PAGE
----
The Fitzpatrick Incident and Outlawed
The events which resulted in Ned being declared an outlaw started on 15 April, 1878.
According to Constable Fitzpatrick, then aged 21, he went to the Kelly house to arrest Ned’s brother, Dan, aged 17, for horse stealing.
There are two versions as to what happened next.
When he arrived at the Kellys’ he arrested Dan. Dan asked whether they could have something to eat before leaving for Benalla and he agreed. They then went inside.
After a couple of minutes, Ned Kelly rushed in and shot at him from about 1.5 metres and missed.
Mrs Kelly grabbed a shovel from beside the fireplace and hit him over the head. He put up his hand to prevent another blow and Ned shot him in the wrist.
He went to draw his revolver but Dan snatched it away.
The husband of Ned’s sister, Maggie, one Bill Skillion, was also present with a revolver in his hand, as was a neighbour, Bricky Williamson, also with a revolver.
He fell unconscious.
When he recovered, Kelly held his hand while Fitzpatrick cut out the bullet.
He was then held until allowed to leave at 11.00pm.
Ned’s version was set out in his later Jerilderie letter:
He, Ned Kelly, was over 600 kilometres away, in New South Wales, at the time.
Fitzpatrick, “the meanest man that ever the sun shone on:, called at the house to arrest Dan Kelly.
His mother, who was nursing an infant child, Alice, demanded to see his warrant.
Fitzpatrick pulled out his revolver and said that he would blow out her brains if she resisted arrest.
She said that if Ned were here he would ram his revolver down his throat.
Dan called out “Here comes Ned now” and, as Fitzpatrick spun around, Dan grabbed the revolver, grabbed Fitzpatrick and threw him out.
Another version says that Fitzpatrick was attracted to Ned’s sister Kate Kelly, aged 14, and that as she walked past, he grabbed her and set her on his knee. Dan went to his sister’s defence.
So which version is to be believed? Some pertinent points:
· The local police were under strict instructions to go to the Kelly house only in pairs, yet Fitzpatrick, who was aware of this directive, went alone.
· He admitted that he had no warrant.
· He admitted that he stopped at Winton on the way to have some drinks.
· Upon Fitzpatrick’s return, he was examined by Dr Nicholson of Benalla, who said that there was a slight wound on the wrist which may, or may not, have been caused by a bullet.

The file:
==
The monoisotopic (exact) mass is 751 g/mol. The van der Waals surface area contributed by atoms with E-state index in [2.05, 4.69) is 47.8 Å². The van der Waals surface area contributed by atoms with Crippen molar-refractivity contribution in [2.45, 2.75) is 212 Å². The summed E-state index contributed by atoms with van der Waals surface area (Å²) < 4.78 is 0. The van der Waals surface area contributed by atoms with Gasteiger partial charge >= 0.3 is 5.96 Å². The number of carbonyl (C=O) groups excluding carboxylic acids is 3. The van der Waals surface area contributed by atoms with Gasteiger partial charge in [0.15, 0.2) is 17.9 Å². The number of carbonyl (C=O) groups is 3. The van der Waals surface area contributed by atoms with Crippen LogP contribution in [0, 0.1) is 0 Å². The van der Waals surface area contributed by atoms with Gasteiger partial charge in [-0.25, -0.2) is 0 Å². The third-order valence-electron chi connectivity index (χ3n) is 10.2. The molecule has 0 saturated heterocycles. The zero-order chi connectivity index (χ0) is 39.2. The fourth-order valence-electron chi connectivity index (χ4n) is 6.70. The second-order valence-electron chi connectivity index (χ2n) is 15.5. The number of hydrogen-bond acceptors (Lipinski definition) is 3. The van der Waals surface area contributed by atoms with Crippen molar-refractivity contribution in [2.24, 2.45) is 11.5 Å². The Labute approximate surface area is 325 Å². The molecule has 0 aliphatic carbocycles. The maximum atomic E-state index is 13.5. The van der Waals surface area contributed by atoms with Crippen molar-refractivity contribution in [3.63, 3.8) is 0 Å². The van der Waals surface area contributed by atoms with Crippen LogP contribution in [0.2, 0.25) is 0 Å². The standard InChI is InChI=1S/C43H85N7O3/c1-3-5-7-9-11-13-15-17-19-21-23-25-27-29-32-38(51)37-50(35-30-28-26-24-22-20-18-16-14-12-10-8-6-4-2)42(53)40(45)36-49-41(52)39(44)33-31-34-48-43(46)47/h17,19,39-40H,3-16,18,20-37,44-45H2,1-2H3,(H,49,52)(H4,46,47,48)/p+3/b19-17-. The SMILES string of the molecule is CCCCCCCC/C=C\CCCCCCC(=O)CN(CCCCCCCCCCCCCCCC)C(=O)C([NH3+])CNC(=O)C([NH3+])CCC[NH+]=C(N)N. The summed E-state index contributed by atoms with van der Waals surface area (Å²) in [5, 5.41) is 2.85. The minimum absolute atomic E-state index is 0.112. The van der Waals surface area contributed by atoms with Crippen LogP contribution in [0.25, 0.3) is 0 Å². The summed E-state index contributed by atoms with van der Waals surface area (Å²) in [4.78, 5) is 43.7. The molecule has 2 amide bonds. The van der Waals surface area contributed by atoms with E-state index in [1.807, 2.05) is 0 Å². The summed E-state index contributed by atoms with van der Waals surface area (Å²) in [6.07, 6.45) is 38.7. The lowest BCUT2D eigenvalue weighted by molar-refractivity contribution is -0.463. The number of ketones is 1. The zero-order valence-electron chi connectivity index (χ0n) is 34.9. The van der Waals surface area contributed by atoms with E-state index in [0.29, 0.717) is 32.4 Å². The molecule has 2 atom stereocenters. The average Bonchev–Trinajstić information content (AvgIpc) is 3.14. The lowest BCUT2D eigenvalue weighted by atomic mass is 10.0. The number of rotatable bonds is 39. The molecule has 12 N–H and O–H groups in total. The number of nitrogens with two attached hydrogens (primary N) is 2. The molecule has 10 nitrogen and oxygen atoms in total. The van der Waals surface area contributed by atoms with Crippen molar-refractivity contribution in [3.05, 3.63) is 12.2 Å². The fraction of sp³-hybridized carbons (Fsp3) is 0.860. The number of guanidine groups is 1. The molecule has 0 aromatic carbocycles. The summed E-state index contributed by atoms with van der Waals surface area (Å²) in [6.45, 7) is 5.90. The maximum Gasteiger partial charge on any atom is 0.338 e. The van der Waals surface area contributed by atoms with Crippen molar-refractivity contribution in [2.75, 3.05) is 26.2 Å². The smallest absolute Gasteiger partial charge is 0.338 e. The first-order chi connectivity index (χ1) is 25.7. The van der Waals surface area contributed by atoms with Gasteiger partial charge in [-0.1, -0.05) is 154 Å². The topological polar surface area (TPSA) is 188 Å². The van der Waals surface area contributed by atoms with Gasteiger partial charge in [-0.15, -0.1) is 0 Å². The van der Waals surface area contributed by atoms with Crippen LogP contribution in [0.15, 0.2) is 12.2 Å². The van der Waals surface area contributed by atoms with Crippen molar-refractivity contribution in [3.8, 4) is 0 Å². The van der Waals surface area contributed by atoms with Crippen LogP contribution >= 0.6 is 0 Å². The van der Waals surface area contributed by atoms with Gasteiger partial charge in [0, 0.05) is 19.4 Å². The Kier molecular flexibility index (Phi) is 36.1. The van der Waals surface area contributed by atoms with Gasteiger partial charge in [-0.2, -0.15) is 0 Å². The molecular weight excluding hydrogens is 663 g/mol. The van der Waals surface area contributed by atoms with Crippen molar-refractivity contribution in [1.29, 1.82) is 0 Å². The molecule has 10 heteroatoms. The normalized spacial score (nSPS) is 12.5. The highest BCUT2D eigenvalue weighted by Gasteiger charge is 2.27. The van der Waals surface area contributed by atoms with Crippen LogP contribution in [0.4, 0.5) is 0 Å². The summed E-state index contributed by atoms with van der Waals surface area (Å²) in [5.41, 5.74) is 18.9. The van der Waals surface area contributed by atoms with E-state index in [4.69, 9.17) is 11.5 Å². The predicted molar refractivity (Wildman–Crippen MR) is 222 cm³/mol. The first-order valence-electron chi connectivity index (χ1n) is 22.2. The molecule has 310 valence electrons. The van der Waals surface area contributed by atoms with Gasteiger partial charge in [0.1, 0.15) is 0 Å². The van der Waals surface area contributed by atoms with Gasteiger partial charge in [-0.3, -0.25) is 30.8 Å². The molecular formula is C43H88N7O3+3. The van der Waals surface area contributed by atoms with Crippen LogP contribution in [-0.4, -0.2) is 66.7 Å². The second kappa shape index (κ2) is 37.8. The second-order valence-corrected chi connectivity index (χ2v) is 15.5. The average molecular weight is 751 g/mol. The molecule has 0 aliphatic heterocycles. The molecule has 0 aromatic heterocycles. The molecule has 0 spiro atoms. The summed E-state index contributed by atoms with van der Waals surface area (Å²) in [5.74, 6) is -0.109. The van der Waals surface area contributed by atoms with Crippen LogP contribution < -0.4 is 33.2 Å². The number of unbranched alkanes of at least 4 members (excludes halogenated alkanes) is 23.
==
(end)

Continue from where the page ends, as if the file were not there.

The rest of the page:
· Fitzpatrick was later dismissed from the force for drunkenness and perjury.
· It is hard to accept that Ned, a crack shot, would have missed from 1.5 metres.
Nonetheless the police arrested Ellen Kelly, Skillion and Williamson for “aiding and betting Ned Kelly with shooting with intent to murder Constable Fitzpatrick”.
Dan Kelly, knowing that he would not be believed, took to the mountains where he met up with Ned.
Ellen, Skillion and Williamson were in gaol for 6 months, Ellen with baby Alice, before their trial came up in October 1878. Found guilty, Judge Redmond Barry (who had stated that he wanted the death penalty for the Eureka Stockade miners) sentenced Ellen Kelly to 3 years and Skillion and Williamson each to 6 years gaol.
Barry told Ellen Kelly that “had Ned been present I would have sentenced him to twenty one years”.
£100 was placed on each of the heads of each of Ned and Dan Kelly.
Ned and Danheaded into the rough country of the Wombat Ranges and were joined by friends Steve Hart and Joe Byrne. Steve Hart was aged 18, a snappy dresser and brilliant horseman. Joe Byrne, 21, was a close friend of Ned’s, a bush poet and the most thoughtful member of the gang. As with all the members of the Kelly Gang, he was a good horseman and crack shot. Byrne could also speak fluent Cantonese from having grown up with Chinese diggers in the goldfields.
Ned and Dan Kelly, wood engraving, 1878
The gang panned for gold and set up a whisky still to earn funds for a retrial for Ellen Kelly.
Events, however, were already beyond their control.